This is a blog that I post to several times a week although not necessarily daily. These reflections are triggered by the scripture found in the lectionary used by many Christian denominations. While I am part of the Catholic tradition, these posts are not --or rarely--sectarian. I try to put myself in the space of a of Jesus Christ and listen to words that come to me as I read and pray the scriptures. Each post also includes a photograph. These rarely have any connection to the content of the post but are simply pleasing images that I capture as I make my pilgrimage through life.

Wednesday, May 8, 2013

St. Paul in Athens: What lesson for us?

For ‘In him we live and move and have our being,’as even some of your poets have said,‘For we too are his offspring.’Since therefore we are the offspring of God,we ought not to think that the divinity is like an imagefashioned from gold, silver, or stone by human art and imagination.  Acts 17:28-9

Although it is tempting to read these lines as confirmation of the universality of the Divine One's self revelation, I think the relevant message for us today concerns Paul's failure in Athens.  These lines are taken from Paul's address at the Aeropagus--public gathering place--in Athens.  He was trying to use the prevailing cultural and religious beliefs to communicate the Christian message to those considered pagans.  He takes lines from two poets--and he takes them out of context--to try to convince the Athenians that the Christian message is compatible with their traditional beliefs.  Interestingly he mentions nothing about "The Way" of life that is central to Christian faith.  His communications tactic does not work and he never find Paul again trying to use this to spread the message.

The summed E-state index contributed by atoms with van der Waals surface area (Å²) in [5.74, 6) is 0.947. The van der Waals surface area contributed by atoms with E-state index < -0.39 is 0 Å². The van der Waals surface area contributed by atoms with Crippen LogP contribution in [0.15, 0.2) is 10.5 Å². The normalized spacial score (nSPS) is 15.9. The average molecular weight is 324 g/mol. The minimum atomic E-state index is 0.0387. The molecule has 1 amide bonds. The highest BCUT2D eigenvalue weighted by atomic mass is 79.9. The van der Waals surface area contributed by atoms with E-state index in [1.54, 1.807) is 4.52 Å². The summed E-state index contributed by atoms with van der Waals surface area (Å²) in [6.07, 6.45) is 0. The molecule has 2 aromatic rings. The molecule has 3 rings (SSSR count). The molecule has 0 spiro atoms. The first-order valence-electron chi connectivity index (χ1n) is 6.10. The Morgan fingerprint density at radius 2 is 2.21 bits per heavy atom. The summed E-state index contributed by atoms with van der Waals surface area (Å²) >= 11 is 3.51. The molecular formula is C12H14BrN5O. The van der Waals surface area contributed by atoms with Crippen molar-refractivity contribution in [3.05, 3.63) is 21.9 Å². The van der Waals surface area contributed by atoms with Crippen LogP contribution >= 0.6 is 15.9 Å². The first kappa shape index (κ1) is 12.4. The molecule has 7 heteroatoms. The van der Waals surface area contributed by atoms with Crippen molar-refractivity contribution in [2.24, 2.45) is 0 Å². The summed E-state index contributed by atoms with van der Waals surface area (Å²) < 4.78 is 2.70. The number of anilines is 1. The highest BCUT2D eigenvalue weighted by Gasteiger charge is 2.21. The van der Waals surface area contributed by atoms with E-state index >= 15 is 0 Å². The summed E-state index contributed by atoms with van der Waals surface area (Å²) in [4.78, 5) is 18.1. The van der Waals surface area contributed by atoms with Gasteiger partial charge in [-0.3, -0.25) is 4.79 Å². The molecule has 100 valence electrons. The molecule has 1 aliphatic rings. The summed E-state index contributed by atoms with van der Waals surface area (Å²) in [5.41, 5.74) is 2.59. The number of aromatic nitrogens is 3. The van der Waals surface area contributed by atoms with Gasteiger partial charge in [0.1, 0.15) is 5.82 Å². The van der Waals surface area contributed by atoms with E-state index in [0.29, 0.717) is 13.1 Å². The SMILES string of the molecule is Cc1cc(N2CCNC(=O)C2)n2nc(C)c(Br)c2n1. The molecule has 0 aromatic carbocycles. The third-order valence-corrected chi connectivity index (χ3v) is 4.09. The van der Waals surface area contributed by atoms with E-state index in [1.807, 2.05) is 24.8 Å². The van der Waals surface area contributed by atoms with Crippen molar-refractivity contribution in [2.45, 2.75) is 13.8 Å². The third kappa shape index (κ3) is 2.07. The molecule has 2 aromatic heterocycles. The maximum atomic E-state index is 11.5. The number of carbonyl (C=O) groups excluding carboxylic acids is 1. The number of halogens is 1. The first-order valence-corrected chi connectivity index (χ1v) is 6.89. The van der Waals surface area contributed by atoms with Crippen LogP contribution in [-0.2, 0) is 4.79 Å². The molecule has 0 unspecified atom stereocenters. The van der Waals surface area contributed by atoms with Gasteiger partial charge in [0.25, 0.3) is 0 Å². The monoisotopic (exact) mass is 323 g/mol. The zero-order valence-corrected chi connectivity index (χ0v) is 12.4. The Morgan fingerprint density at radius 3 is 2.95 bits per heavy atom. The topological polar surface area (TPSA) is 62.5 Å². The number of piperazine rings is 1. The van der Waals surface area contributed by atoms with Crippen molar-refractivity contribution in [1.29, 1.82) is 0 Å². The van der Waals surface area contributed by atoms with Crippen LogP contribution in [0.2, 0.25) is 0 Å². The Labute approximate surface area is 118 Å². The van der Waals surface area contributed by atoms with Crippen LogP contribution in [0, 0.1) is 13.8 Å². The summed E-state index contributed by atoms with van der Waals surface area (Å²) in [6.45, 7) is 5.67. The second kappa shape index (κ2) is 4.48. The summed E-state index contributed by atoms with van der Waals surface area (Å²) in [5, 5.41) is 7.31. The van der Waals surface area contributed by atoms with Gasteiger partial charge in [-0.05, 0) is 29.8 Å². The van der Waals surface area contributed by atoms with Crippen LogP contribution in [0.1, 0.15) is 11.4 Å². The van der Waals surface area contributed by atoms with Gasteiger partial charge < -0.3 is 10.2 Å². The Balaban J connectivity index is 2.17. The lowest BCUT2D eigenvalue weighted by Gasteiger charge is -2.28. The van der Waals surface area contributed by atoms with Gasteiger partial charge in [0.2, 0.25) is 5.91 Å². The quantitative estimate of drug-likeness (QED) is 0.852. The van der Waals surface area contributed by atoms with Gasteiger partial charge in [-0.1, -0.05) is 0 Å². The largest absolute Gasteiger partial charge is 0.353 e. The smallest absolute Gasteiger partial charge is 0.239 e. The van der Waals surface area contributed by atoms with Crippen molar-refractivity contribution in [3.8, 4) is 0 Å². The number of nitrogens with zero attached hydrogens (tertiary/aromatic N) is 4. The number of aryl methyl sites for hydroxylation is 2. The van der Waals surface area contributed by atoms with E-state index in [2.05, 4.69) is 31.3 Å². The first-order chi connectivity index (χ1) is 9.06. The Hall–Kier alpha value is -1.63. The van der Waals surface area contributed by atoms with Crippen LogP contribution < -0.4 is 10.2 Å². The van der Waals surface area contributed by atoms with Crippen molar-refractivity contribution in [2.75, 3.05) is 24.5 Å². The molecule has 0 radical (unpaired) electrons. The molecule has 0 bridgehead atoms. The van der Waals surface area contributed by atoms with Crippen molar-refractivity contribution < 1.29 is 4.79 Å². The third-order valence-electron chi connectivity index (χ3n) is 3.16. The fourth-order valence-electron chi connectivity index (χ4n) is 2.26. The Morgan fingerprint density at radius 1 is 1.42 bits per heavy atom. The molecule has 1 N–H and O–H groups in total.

This reminds me of some of the current Christian thinkers and writers who seem convinced that quantum physics has provided a way to "almost prove the validity" of the Christian revelation.  I am not a physicist but I do have two children who are.  If I have learned anything from them it is that when I think I understand quantum physics especially through the writings of someone who is not a quantum physicist, I almost certainly do not understand it.  Most writers of this sort use words that seem understandable but which are distortions of the quantum insights.  It is all too easy both as physics and as theology.

Paul learned that the Athenians were not buying his facile interpretations of Athenian religions.  Just so, we should learn that those who understand--if that is even possible--quantum physics find the Christian message undercut by such tactics.  The core Christian message is about a way of life and the only effective evangelization will be based on lives lived in that way.  Philosophical and theological analyses are certainly important but will never bring people to faith.  Contact and engagement with Christians who are on the way will do that.  The analysis will come later if at all.

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